Subject: RE: GPL with the Classpath exception - clarification needed
From: "Lawrence Rosen" <lrosen@rosenlaw.com>
Date: Fri, 27 Mar 2009 13:22:29 -0700

John Cowan reminded us of some GPL history:
> GPL plus an exception for proprietary linking has been around since at
> least the mid-90s under various names, often "the license of Guile", 
> though Guile itself is now under the LGPL.


Oh the irony. 

Definitions of "guile":
1. shrewdness as demonstrated by being skilled in deception
2. the quality of being crafty
3. the use of tricks to deceive someone (usually to extract money from them)

http://wordnet.princeton.edu/


/Larry



> -----Original Message-----
> From: John Cowan [mailto:cowan@ccil.org]
> Sent: Friday, March 27, 2009 10:44 AM
> To: Lawrence Rosen
> Cc: license-discuss@opensource.org
> Subject: Re: GPL with the Classpath exception - clarification needed
> 
> Lawrence Rosen scripsit:
> 
> > And
> > almost none of the technical distinctions being drawn here, interesting
> > though they are to a former programmer like me, are actually reflected
> in
> > the words of the license itself.
> 
> Inevitably so, since they result from the combination of the license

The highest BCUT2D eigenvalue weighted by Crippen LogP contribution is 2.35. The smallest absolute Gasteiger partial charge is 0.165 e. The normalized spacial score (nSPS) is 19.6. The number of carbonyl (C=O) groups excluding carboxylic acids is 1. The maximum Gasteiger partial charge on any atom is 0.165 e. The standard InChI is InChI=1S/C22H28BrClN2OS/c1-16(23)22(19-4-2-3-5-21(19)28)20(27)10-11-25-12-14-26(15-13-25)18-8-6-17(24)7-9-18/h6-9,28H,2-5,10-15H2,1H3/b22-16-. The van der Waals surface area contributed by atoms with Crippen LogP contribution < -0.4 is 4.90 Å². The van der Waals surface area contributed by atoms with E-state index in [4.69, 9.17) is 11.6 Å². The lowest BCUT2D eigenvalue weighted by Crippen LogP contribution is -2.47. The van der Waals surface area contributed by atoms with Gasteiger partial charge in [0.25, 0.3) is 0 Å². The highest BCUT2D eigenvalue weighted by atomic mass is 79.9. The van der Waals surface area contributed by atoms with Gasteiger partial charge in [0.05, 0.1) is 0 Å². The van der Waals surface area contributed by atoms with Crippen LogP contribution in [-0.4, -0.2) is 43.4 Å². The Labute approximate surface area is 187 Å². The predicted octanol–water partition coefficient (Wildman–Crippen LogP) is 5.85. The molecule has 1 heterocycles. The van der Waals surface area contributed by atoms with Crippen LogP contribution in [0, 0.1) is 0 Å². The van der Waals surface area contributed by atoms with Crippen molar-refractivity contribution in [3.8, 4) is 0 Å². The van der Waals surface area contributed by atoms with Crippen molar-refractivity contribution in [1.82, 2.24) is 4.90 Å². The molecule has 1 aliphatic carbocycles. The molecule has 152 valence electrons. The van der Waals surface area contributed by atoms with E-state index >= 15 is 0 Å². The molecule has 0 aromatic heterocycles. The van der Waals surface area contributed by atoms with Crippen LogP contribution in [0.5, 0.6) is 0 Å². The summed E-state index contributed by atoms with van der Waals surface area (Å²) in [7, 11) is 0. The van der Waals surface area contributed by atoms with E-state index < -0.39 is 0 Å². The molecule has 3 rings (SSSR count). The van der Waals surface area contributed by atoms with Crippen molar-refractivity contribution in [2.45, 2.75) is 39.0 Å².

> requirements,
> the technical details of particular languages, and the social practices
> around
> releases.  If people routinely released their C programs as tarballs of
> object
> files and expected end users to link them, the LGPL and GPL+CP would be in
> effect
> equivalent (modulo certain special cases).
> 
> > Why "yet another license" (GPL+Classpath) when OSL 3.0 already handles
> this
> > case correctly under copyright law?
> 
> GPL plus an exception for proprietary linking has been around since at
> least
> the mid-90s under various names, often "the license of Guile", though
> Guile
> itself is now under the LGPL.
> 
> --
> Do I contradict myself?                         John Cowan
> Very well then, I contradict myself.            cowan@ccil.org
> I am large, I contain multitudes.               http://www.ccil.org/~cowan
>         --Walt Whitman, Leaves of Grass